Crab fishing was not operated on a large scale in Sogn og Fjordane before 1900. The crab was regarded as a plain article compared with the lobster. When the canneries were established, the demand for crab as a raw material increased. Sigurd Løkeland supplied the cannery at Sauesund with crab. In a short time he was able to sell his entire catch, and the idea of a cannery of his own appeared. In 1921, he went to a course in the production of canned crab at Øygarden in Hordaland. The following year he started on a small scale in a sea warehouse at Laukeland. The crab was boiled in tubs out in the open, and packed in the warehouse..
Sales in the eastern part of the country
After Løkeland had presented his first products to a wholesaler in Oslo, a whole year's production was sold. The eastern part of the country was his most important market during the first decades.
The factory at Herland
In 1930, Løkeland moved to Herland at Atløy, where he had a house built for residence and business. The canning took place in a rented sea warehouse. A new factory building was finished in 1947. After the war most of the business was sold to England.
Women in industry
The canning industry became a new source of employment for the women along the coast, and for most of them the only income. This was the case at Atløy when Løkeland Hermetikkfabrikk was started up. To start with, there were between 20 and 30 on the payroll, the great majority being women. The production season usually lasted from September to November. The daily hours varied with the supplies brought by the fishermen. The boiled crab had to be canned on the same day. For this reason the working day was long and erratic, sometimes lasting more than ten hours.
Cold storage in the 1960s
After the new factory became operational in 1947, the work force was between 50 and 90. In the 1960s they began to store the crab in cold storage plants. It was thus possible to prolong the production season well into February, and to plan the working hours better. But another consequence was that the work force in the crab production was reduced to around 30.
The founder active for 54 seasons.
In the 1960s Sigurd Løkeland hired facilities for the crab production at Mausundvær and at Sula in the county of Sør-Trøndelag. The business there was managed by his son Konrad and his wife, Anita Løkeland, up to 1976, when they took over the management of the factory at Herland. Then Sigurd Løkeland had 54 seasons of crab production behind him. In 2001, the third generation took over.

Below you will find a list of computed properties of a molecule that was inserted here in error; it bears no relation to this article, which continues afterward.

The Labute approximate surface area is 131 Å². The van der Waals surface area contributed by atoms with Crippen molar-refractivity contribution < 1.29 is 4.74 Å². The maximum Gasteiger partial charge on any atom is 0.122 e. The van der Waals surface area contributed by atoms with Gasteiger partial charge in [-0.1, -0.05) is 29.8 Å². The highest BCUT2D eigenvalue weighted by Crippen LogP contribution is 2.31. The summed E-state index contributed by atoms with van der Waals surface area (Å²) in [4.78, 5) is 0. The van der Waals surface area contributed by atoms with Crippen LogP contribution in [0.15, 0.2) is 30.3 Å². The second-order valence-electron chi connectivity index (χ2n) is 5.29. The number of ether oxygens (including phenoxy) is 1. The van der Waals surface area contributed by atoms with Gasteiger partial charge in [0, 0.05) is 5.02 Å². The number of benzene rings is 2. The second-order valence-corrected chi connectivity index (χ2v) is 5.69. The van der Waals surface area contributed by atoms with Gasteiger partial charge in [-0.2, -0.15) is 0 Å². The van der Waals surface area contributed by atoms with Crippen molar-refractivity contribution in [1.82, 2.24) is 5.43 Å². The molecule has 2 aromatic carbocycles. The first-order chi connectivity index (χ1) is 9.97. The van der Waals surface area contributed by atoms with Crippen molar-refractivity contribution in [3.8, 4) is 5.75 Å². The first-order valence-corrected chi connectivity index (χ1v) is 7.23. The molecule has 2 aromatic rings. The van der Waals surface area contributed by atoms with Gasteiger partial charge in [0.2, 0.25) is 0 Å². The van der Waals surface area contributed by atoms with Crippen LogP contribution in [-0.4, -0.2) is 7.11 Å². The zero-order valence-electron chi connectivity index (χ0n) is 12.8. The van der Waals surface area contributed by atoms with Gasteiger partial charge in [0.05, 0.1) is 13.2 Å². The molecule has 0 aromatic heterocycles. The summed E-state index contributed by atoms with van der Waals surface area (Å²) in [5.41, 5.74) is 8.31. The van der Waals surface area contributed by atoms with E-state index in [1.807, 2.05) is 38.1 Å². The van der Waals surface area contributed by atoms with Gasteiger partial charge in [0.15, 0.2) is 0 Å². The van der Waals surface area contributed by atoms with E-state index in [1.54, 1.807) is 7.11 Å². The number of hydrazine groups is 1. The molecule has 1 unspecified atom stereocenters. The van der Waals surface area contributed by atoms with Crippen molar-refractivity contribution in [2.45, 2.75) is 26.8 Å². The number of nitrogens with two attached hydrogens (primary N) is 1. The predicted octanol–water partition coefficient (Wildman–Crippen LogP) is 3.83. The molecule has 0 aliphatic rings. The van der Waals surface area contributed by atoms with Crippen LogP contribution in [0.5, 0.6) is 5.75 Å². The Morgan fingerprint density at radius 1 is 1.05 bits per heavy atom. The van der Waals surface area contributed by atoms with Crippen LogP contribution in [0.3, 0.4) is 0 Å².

Canned crab on the decline
Toward the end of the 1960s, the good times of the crab canning industry were over. The crab supplies shrank, and, more importantly, the demand for canned crab fell and was gradually regarded as a luxury product. In the mid 1970s the industry was subsidized by the state. In the 1980s the sale of canned crab was organized through the firm of Norcanners. At this time, and also in the 1990s, Løkeland Hermetikkfabrikk was the only business left in Sogn og Fjordane canning crab. In the process, crab fishing, which used to be open, was now regulated by quotas.
Later, seafood has become more important. The most important product of the Løkeland business has been crab in shells, sold as fresh food to grocery chains. Canned crab has in later years been a small part of the production, but is now on the increase. In 2001, 16 persons were employed during the production season.
During the rich winter herring fisheries in the 1950s, the factory facilities were rented to a company in Bergen receiving herring. The facilities have also served as reception posts of salmon and other fish. All the years Løkeland ran a grocery shop, where his wife Laura Løkeland took an active part.